This week, apart from getting over the bad case of the flu, I spent some time refining my residency project in Singapore. Climate change is a huge, huge, HUGE subject, and it’s easy to beyond the scope of what I came here to do. I sat down to be specific about whom I wanted to involve, what my intentions were, which specific questions I am to ask (especially with the workshops I’ll be doing next week), and potential formats my exhibit will have. Here is the wall of Post-Its:

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Below are details of it:

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Depending on how it goes, this could either be the most hopeful or the most depressing project I will have in my life.

Where are you from? is a question I am often asked, and to which I am getting more uneasy to answer. It feels redundant. Or sometimes, bureaucratic. Is home where my passport was processed? Is it where I was educated? Where my views were formed? Where most of my friends live? Some of these questions have one, many, or no answers at all.

In Pico Iyer’s TED talk on Where is Home?, he says,

And home, we know, is not just the place where you happen to be born. It’s the place where you become yourself.

He goes on,

“[M]ovement was only as good as the sense of stillness that you could bring to it to put it into perspective.”

When one “becomes himself” in many different places, and has had some time to reflect on each past “life,” knowing how that past place figured in one’s present, the notion of home seems less of a spatial question. Home does not need a permanent address.

I left my cities (Manila, New York, Barcelona, Seoul, and I suppose eventually, Singapore) with significant pieces of myself. Reciprocally, these cities have altered me as well. If I ever return to any of them, I will find them changed, without me, and I will then have to rediscover my way through them. In this sense, the idea of home is a temporal one.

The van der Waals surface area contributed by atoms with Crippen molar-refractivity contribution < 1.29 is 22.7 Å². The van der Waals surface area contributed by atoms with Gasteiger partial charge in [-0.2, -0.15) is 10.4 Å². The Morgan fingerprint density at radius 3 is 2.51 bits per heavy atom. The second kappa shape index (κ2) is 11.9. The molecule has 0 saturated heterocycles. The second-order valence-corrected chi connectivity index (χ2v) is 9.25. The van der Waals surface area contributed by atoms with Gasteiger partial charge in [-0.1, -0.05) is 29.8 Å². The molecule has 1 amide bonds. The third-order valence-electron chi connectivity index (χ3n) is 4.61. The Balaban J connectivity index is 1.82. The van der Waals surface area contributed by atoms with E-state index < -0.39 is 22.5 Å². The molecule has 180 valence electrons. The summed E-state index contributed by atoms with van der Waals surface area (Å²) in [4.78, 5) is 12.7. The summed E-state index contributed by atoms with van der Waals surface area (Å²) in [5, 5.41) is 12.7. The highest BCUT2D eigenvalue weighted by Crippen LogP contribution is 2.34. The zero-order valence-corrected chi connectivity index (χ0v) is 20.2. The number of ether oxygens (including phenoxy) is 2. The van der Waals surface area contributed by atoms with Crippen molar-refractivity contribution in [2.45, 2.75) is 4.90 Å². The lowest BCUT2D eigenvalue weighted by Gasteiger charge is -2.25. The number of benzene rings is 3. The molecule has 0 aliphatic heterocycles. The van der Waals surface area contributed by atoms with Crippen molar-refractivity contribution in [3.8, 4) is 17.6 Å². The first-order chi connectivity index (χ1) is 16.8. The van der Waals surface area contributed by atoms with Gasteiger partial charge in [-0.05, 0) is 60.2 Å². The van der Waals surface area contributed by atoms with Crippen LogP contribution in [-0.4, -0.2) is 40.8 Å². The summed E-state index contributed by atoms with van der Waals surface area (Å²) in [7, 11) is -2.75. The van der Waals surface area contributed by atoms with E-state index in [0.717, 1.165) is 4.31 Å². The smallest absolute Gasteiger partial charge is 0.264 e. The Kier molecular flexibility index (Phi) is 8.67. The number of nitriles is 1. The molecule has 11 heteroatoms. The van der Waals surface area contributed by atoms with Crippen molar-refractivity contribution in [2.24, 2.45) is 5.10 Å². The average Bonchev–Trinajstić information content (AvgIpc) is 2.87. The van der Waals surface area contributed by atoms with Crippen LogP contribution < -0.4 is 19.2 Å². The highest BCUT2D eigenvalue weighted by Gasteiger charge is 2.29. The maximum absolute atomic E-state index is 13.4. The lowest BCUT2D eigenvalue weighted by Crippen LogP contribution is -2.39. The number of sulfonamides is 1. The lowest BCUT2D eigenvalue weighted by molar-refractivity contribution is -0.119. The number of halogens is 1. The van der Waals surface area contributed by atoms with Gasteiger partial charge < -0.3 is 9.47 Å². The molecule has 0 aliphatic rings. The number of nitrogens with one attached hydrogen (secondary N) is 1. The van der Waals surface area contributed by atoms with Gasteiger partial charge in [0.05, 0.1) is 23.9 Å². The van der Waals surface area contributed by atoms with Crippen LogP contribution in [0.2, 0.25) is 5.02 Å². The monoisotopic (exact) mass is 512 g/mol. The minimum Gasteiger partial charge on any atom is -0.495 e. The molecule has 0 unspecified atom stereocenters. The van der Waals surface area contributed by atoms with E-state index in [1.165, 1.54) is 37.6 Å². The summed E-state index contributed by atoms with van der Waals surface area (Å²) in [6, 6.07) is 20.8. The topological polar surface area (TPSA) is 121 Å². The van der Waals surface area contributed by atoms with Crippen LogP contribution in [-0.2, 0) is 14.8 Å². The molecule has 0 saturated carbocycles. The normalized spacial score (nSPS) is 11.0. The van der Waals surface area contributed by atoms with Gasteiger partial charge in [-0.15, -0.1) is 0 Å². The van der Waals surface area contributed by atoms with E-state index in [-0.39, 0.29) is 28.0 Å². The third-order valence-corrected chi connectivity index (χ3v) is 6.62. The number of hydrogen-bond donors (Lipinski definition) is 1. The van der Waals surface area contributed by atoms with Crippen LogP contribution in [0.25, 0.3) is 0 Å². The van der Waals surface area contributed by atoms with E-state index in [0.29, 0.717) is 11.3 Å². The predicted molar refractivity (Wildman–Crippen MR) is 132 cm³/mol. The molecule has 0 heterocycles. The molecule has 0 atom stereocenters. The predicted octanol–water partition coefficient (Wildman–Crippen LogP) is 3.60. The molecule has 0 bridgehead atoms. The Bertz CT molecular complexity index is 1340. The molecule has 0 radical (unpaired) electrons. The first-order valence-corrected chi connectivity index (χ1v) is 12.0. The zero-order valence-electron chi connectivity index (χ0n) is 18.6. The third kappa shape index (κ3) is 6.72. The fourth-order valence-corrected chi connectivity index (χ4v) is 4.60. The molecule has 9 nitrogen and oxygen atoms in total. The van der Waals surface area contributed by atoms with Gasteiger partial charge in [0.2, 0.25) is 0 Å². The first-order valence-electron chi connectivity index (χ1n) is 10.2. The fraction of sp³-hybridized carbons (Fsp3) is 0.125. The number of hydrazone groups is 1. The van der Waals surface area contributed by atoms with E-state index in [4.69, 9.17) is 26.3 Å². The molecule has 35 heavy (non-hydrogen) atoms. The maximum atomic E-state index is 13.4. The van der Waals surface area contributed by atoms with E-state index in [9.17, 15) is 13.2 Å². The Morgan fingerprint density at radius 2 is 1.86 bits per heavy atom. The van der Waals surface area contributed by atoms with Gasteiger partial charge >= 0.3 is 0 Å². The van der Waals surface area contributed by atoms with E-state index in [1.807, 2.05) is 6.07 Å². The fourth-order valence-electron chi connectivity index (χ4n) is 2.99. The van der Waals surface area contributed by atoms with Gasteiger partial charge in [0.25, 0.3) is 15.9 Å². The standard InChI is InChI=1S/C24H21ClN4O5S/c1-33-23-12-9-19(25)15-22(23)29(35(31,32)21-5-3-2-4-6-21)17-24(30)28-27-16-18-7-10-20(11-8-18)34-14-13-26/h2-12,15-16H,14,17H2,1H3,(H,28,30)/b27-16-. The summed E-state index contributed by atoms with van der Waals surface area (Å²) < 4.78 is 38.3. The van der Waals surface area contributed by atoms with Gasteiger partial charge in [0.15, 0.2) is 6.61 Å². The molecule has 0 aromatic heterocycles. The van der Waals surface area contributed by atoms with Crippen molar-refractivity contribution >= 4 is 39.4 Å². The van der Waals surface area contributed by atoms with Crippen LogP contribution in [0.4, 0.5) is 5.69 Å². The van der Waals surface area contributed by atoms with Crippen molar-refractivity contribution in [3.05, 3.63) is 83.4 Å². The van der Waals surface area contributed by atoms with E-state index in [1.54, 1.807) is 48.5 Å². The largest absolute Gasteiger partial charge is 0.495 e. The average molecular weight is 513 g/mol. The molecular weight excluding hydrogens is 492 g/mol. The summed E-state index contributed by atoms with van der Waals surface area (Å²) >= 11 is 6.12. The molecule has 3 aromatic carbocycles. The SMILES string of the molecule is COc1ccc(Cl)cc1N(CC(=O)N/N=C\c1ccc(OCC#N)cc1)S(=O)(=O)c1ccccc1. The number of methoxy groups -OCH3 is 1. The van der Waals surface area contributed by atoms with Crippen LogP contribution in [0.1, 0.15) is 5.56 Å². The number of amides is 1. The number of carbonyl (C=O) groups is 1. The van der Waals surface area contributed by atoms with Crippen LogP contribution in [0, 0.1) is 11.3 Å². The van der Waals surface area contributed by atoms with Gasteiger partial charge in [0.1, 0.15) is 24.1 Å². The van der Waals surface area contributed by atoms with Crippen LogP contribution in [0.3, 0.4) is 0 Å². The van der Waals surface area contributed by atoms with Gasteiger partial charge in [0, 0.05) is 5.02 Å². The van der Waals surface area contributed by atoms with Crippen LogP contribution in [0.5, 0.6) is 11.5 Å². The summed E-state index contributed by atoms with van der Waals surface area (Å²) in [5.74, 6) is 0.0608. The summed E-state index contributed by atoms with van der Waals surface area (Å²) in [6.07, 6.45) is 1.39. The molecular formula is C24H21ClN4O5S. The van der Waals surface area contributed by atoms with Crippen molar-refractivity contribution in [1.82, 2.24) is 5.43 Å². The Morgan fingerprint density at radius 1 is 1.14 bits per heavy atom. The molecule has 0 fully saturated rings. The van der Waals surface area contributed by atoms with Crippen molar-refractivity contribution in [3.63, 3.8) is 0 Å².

I prefer the question, What was your last stop before this? It implies a potential difference in scale that the recipient of the question is in charge of—it can easily be just that one last city, or many cities before that. Memories of what just passed are easier to recall.

Or better still, ask me where I am going, to which I will have an even less definite answer, but it’s still a more interesting one that both of us can speculate on. The best questions are the ones where you can exercise a bit of imagination.

Being in this project in Singapore for three weeks now, I’ve had a lot of flashbacks from my previous lives before this residency. It feels interesting to be in a lab and be officially an artist and not a scientist, to be around academics and understand their academia-speak as though it were a second language I’m hearing again, and to be designing workshops instead of looking for art materials in this initial phase.

Having had different roles and modes of training and experiences, I think I’m coming into my own model of what my three primary fields (art, science, and design) are about, which isn’t to say that these do not intersect in an individual’s practice.

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I’m doodling this as a note to myself, and wondering if I’ll be thinking the same in four months’ time. Hmm.